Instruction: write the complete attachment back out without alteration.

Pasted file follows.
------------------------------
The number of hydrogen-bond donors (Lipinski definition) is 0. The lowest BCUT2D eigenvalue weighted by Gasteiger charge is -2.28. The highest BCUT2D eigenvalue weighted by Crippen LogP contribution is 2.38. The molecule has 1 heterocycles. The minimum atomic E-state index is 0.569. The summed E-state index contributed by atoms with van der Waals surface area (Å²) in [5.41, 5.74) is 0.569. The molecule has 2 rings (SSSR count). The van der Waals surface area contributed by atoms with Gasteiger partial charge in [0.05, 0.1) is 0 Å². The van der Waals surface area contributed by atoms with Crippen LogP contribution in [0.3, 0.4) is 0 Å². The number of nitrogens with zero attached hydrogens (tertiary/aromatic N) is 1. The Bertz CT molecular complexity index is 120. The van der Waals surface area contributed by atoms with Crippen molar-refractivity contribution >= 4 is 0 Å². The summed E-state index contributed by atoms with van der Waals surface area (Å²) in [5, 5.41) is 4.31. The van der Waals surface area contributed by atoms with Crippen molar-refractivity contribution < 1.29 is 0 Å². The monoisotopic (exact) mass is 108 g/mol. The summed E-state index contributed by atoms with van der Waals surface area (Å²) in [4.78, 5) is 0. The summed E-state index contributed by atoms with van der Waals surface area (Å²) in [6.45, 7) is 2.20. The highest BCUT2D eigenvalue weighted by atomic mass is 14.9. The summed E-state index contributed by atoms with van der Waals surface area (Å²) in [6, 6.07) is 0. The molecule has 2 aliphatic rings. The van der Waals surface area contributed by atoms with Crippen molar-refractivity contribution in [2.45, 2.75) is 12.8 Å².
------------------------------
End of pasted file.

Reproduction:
The number of hydrogen-bond donors (Lipinski definition) is 0. The lowest BCUT2D eigenvalue weighted by Gasteiger charge is -2.28. The highest BCUT2D eigenvalue weighted by Crippen LogP contribution is 2.38. The molecule has 1 heterocycles. The minimum atomic E-state index is 0.569. The summed E-state index contributed by atoms with van der Waals surface area (Å²) in [5.41, 5.74) is 0.569. The molecule has 2 rings (SSSR count). The van der Waals surface area contributed by atoms with Gasteiger partial charge in [0.05, 0.1) is 0 Å². The van der Waals surface area contributed by atoms with Crippen LogP contribution in [0.3, 0.4) is 0 Å². The number of nitrogens with zero attached hydrogens (tertiary/aromatic N) is 1. The Bertz CT molecular complexity index is 120. The van der Waals surface area contributed by atoms with Crippen molar-refractivity contribution >= 4 is 0 Å². The summed E-state index contributed by atoms with van der Waals surface area (Å²) in [5, 5.41) is 4.31. The van der Waals surface area contributed by atoms with Crippen molar-refractivity contribution < 1.29 is 0 Å². The monoisotopic (exact) mass is 108 g/mol. The summed E-state index contributed by atoms with van der Waals surface area (Å²) in [4.78, 5) is 0. The summed E-state index contributed by atoms with van der Waals surface area (Å²) in [6.45, 7) is 2.20. The highest BCUT2D eigenvalue weighted by atomic mass is 14.9. The summed E-state index contributed by atoms with van der Waals surface area (Å²) in [6, 6.07) is 0. The molecule has 2 aliphatic rings. The van der Waals surface area contributed by atoms with Crippen molar-refractivity contribution in [2.45, 2.75) is 12.8 Å².